U.S. stocks fell on Tuesday after a disappointing revenue miss from Alcoa to start off the earnings season and a sell-off in commodities, coupled with Japan's upgrade of the severity of its nuclear crisis.

Shares in Alcoa Inc slipped 5 percent to $16.88 shortly after the open. The company reported revenue that missed forecasts after the closing bell on Monday.

Japan raised the severity of the Fukushima nuclear power plant accident to the highest level on the International Nuclear and Radiological Event Scale, putting it on par with the Chernobyl 1986 disaster.

Mining stocks fell as metals prices dipped on worries Japan's massive earthquake and a nuclear crisis would weaken recovery prospects in the world's third-largest economy.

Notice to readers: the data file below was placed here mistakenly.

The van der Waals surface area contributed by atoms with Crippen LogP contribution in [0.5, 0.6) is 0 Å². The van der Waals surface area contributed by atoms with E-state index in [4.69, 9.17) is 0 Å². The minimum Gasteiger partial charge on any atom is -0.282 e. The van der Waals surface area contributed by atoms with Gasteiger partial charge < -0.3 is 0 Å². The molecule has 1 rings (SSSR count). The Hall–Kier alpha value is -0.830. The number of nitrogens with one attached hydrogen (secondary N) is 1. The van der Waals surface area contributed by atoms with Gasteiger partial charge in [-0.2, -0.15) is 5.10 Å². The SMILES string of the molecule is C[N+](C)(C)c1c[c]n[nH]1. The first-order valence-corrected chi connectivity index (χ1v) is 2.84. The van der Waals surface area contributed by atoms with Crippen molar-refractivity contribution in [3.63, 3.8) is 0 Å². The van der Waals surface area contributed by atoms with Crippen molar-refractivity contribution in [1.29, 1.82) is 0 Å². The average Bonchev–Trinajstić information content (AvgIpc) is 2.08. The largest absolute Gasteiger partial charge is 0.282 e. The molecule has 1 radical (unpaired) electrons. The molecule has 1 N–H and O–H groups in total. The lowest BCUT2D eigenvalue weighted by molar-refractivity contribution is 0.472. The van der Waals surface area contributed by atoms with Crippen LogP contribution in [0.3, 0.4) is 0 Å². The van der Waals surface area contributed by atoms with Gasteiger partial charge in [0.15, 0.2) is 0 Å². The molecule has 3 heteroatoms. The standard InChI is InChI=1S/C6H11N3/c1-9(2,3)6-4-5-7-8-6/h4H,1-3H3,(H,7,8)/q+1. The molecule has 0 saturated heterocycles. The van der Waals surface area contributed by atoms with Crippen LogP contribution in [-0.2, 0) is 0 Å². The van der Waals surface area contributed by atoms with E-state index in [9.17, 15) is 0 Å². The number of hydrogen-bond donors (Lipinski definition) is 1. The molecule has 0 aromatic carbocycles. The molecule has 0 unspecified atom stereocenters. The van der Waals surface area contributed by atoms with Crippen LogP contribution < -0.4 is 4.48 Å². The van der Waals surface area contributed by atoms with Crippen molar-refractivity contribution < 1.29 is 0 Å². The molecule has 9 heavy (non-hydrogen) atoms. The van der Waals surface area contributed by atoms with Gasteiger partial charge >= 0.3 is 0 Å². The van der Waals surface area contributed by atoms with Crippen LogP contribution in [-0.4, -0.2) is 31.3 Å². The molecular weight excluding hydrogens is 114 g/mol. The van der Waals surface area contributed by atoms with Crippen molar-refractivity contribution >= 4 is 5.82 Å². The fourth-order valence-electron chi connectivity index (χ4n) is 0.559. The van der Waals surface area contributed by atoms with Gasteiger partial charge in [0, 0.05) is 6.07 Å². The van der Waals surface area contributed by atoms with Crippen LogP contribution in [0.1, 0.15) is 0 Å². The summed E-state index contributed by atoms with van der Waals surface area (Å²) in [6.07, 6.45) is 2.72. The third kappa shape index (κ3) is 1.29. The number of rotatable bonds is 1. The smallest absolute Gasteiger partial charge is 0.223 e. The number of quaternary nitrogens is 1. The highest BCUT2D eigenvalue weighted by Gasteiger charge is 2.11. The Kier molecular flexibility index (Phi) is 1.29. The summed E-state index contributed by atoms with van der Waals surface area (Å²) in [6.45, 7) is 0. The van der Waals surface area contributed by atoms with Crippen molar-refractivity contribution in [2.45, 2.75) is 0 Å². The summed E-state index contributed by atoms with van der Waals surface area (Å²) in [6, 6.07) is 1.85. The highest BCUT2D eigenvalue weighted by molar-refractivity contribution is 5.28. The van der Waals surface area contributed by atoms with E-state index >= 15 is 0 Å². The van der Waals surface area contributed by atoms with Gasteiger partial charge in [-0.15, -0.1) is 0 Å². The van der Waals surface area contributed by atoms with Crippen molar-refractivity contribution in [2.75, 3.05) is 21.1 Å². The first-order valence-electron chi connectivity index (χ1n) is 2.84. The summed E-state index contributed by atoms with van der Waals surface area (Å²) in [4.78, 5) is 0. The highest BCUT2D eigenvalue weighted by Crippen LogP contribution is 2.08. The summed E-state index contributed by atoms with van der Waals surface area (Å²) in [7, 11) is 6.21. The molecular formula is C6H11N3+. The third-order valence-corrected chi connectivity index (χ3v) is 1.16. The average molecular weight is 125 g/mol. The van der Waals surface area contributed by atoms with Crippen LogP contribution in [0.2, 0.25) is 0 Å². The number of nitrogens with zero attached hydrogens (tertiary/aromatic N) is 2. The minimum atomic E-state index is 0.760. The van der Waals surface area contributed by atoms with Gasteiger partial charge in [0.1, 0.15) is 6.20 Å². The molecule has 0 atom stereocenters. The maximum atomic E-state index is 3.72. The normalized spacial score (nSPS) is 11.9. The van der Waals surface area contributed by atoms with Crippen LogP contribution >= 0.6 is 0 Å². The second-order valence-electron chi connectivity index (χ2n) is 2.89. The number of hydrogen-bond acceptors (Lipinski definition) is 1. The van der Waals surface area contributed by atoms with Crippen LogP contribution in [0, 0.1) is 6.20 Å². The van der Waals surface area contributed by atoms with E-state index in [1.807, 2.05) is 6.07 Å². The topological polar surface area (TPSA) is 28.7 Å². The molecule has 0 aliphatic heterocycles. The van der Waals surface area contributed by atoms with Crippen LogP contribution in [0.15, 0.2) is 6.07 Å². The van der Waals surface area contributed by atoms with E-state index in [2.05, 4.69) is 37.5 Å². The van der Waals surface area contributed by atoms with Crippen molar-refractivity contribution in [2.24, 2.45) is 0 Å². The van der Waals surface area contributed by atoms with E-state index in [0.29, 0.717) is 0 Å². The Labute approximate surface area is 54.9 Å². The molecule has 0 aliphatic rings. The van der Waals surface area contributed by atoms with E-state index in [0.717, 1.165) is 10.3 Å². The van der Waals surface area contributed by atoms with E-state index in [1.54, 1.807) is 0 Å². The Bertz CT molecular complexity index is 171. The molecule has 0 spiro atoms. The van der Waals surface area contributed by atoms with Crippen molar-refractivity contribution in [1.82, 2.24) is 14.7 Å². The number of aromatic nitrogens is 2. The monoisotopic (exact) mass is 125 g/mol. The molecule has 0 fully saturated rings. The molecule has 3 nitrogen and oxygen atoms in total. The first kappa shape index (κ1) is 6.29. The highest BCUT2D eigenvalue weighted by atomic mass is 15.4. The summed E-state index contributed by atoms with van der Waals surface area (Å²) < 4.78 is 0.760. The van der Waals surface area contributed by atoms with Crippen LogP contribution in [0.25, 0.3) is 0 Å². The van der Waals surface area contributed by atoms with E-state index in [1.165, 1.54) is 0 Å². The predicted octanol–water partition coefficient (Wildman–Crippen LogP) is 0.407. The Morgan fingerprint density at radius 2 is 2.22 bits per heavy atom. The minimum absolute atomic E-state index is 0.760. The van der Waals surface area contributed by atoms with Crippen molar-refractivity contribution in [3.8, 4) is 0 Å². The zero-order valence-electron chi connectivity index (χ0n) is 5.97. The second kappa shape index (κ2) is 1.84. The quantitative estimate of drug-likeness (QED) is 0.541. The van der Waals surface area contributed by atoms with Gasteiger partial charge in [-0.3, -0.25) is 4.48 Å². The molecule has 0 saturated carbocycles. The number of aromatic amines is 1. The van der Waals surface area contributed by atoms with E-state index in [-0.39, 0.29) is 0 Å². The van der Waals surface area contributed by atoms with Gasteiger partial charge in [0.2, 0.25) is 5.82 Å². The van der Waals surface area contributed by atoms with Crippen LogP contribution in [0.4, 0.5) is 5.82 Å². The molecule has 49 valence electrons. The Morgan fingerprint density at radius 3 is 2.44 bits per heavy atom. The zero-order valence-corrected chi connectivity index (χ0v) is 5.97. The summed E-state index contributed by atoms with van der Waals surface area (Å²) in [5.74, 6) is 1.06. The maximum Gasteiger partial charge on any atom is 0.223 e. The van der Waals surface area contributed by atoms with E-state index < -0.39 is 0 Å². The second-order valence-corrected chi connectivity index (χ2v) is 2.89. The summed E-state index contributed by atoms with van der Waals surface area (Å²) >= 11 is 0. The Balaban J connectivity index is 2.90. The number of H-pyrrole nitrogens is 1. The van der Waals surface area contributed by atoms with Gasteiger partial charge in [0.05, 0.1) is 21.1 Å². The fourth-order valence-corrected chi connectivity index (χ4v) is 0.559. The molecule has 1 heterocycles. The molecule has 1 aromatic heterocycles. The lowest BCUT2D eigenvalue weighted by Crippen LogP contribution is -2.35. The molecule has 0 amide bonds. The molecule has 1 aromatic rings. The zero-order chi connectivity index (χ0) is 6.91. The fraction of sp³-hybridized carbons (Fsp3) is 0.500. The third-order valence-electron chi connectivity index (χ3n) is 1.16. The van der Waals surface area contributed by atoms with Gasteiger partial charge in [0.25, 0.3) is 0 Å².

Selling in key commodities were also triggered after Goldman Sachs warned its clients to lock in trading profits before oil and other markets reverse. U.S. traded shares of Rio Tinto fell 2 percent to $72.36.

The market is increasingly becoming concerned about the situation in Japan and that high oil prices and high commodity prices will eventually hurt economic growth, said Mark Bronzo, money manager at Security Global Investors in Irvington, New York.

The Dow Jones industrial average <.DJI> was down 64.56 points, or 0.52 percent, at 12,316.55. The Standard & Poor's 500 Index <.SPX> was down 6.89 points, or 0.52 percent, at 1,317.57. The Nasdaq Composite Index <.IXIC> was down 14.67 points, or 0.53 percent, at 2,756.84.

(Reporting by Angela Moon, Editing by Chizu Nomiyama)